Tiger Woods, Jackie Robinson, Bill Russell or Doug Williams − those are just a few names most think of when it comes to Black athletes who pioneered their way to championship status. But an unfamiliar name should be added to that short, but prominent list.

Meet Lewis Hamilton, a 25-year-old British professional race car driver who not only became the first Black driver to win the Formula One World Championship in 2008, but also became the youngest to do so at age 23.

Hamilton, who told The Associated Press that his father named him after African-American track and field legend Carl Lewis, represents various cultures. His father is Black, his mother is White British, and his grandparents are natives of Grenada.
But ever since his father, Anthony Hamilton, introduced radio –controlled car racing to him as a youth, Lewis has had dreams of representing his race as the first Black F-1 champ.

“It will show that not only white people can do it,” Hamilton said in an F1Fanatic.co.uk. article in 2007. “But also Black people, Indians, Japanese and Chinese can too. It will be good to mean something.”

As a driver for McLaren racing team, Hamilton pulled off the historical feat in just his second year as an F-1 competitor. Rising to fame in his country, Hamilton was honored by Queen Elizabeth II with a MBE (Member of Order of the British Empire) award after becoming the first British F-1 driver to win a championship since 1966.

But the young elite driver hasn’t received all praise. During some of his races, fans heckled Lewis with racial slurs and even wore black face paint and black wigs, according to The Times in London. But he never let that discourage him, pulling motivation from legendary social activists that he most admires.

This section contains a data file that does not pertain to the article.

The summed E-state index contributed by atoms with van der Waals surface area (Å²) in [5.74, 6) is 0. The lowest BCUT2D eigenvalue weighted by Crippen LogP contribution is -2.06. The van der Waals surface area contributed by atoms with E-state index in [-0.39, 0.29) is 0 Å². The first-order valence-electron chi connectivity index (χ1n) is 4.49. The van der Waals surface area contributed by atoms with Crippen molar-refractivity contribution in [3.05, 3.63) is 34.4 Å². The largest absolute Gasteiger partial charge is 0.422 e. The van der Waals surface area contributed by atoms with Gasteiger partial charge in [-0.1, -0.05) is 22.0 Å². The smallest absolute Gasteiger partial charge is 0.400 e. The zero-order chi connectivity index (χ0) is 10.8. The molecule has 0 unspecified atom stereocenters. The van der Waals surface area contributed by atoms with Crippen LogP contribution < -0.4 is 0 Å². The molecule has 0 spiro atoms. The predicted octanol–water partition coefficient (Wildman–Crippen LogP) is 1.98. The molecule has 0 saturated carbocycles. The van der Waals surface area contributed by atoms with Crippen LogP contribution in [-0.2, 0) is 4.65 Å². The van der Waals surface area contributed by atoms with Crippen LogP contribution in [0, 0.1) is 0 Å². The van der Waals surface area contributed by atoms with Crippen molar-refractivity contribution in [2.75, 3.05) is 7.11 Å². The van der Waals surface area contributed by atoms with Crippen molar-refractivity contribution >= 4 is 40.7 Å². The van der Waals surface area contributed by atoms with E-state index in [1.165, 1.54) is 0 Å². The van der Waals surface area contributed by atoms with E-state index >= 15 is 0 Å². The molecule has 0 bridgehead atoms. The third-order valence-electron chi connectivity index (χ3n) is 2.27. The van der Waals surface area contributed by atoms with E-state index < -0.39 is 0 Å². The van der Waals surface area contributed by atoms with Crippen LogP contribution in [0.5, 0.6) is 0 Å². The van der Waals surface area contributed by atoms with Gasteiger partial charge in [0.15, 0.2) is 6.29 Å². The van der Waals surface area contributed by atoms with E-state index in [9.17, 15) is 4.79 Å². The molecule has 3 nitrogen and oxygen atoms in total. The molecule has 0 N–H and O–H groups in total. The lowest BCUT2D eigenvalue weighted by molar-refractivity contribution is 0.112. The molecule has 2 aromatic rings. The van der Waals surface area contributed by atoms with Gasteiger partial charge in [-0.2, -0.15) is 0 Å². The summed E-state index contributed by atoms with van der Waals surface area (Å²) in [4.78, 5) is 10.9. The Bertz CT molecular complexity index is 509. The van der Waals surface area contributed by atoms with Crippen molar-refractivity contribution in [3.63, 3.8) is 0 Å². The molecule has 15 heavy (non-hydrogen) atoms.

“Outside of Formula One, my heroes are foremost my father, then Nelson Mandela and Martin Luther King,” Lewis said in an F1Fanatic.co.uk article. “Being black is not a negative. It’s a positive, if anything, because I’m different. In the future I can open doors to different cultures and that is what motor sport is trying to do anyway.”

Hamilton believes he can accomplish that task by adding another championship to his resume. He recently chalked up his third win of the season (15th career win) after capturing the Belgium Grand Prix championship. The win placed him at the top of the leader board, three points ahead of Mark Webber, who sits at No. 2 with only six races left on schedule.

He’s excited about the possibilities of claiming his second championship at 25, but is still focused on not getting too ahead of himself.

“We still have a long way to go and there are still many points to be grabbed by any of the drivers who are fighting for the title,” Hamilton recently told {the AP.} “Clearly for me my closest rival in the championship is Mark in terms of points, but I still think the championship is open.”

Editor’s note: Lewis Hamilton is a Formula One Racing driver, not to be mistaken with the Indy Racing League most famous in the U.S.

 

Perry Green

AFRO Sports Editor